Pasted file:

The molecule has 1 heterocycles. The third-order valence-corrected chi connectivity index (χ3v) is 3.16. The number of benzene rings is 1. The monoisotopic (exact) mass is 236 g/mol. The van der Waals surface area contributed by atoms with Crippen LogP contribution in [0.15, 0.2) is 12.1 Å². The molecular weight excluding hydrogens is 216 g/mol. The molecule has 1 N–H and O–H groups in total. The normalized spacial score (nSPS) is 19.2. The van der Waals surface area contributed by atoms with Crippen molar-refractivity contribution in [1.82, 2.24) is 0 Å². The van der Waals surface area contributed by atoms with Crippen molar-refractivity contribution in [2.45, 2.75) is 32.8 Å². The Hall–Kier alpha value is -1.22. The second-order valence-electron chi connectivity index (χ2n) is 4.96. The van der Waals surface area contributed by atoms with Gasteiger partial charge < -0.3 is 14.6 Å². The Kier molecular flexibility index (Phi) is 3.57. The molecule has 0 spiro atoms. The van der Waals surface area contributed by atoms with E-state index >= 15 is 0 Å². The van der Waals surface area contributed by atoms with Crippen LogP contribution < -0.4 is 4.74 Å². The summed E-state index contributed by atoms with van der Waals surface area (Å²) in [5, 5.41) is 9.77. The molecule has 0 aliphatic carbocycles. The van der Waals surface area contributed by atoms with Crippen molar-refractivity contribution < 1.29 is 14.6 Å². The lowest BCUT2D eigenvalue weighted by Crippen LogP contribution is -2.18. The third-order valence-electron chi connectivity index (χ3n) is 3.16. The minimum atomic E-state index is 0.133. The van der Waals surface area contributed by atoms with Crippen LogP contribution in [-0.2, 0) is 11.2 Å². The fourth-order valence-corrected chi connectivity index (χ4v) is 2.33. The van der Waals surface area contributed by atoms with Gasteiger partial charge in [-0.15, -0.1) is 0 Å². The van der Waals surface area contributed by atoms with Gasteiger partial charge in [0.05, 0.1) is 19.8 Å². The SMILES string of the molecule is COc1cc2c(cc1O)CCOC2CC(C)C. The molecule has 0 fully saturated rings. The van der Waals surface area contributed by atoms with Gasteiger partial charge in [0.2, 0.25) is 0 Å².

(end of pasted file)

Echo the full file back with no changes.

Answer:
The molecule has 1 heterocycles. The third-order valence-corrected chi connectivity index (χ3v) is 3.16. The number of benzene rings is 1. The monoisotopic (exact) mass is 236 g/mol. The van der Waals surface area contributed by atoms with Crippen LogP contribution in [0.15, 0.2) is 12.1 Å². The molecular weight excluding hydrogens is 216 g/mol. The molecule has 1 N–H and O–H groups in total. The normalized spacial score (nSPS) is 19.2. The van der Waals surface area contributed by atoms with Crippen molar-refractivity contribution in [1.82, 2.24) is 0 Å². The van der Waals surface area contributed by atoms with Crippen molar-refractivity contribution in [2.45, 2.75) is 32.8 Å². The Hall–Kier alpha value is -1.22. The second-order valence-electron chi connectivity index (χ2n) is 4.96. The van der Waals surface area contributed by atoms with Gasteiger partial charge < -0.3 is 14.6 Å². The Kier molecular flexibility index (Phi) is 3.57. The molecule has 0 spiro atoms. The van der Waals surface area contributed by atoms with E-state index >= 15 is 0 Å². The van der Waals surface area contributed by atoms with Crippen LogP contribution < -0.4 is 4.74 Å². The summed E-state index contributed by atoms with van der Waals surface area (Å²) in [5, 5.41) is 9.77. The molecule has 0 aliphatic carbocycles. The van der Waals surface area contributed by atoms with Crippen molar-refractivity contribution < 1.29 is 14.6 Å². The lowest BCUT2D eigenvalue weighted by Crippen LogP contribution is -2.18. The third-order valence-electron chi connectivity index (χ3n) is 3.16. The minimum atomic E-state index is 0.133. The van der Waals surface area contributed by atoms with Crippen LogP contribution in [-0.2, 0) is 11.2 Å². The fourth-order valence-corrected chi connectivity index (χ4v) is 2.33. The van der Waals surface area contributed by atoms with Gasteiger partial charge in [-0.15, -0.1) is 0 Å². The van der Waals surface area contributed by atoms with Gasteiger partial charge in [0.05, 0.1) is 19.8 Å². The SMILES string of the molecule is COc1cc2c(cc1O)CCOC2CC(C)C. The molecule has 0 fully saturated rings. The van der Waals surface area contributed by atoms with Gasteiger partial charge in [0.2, 0.25) is 0 Å².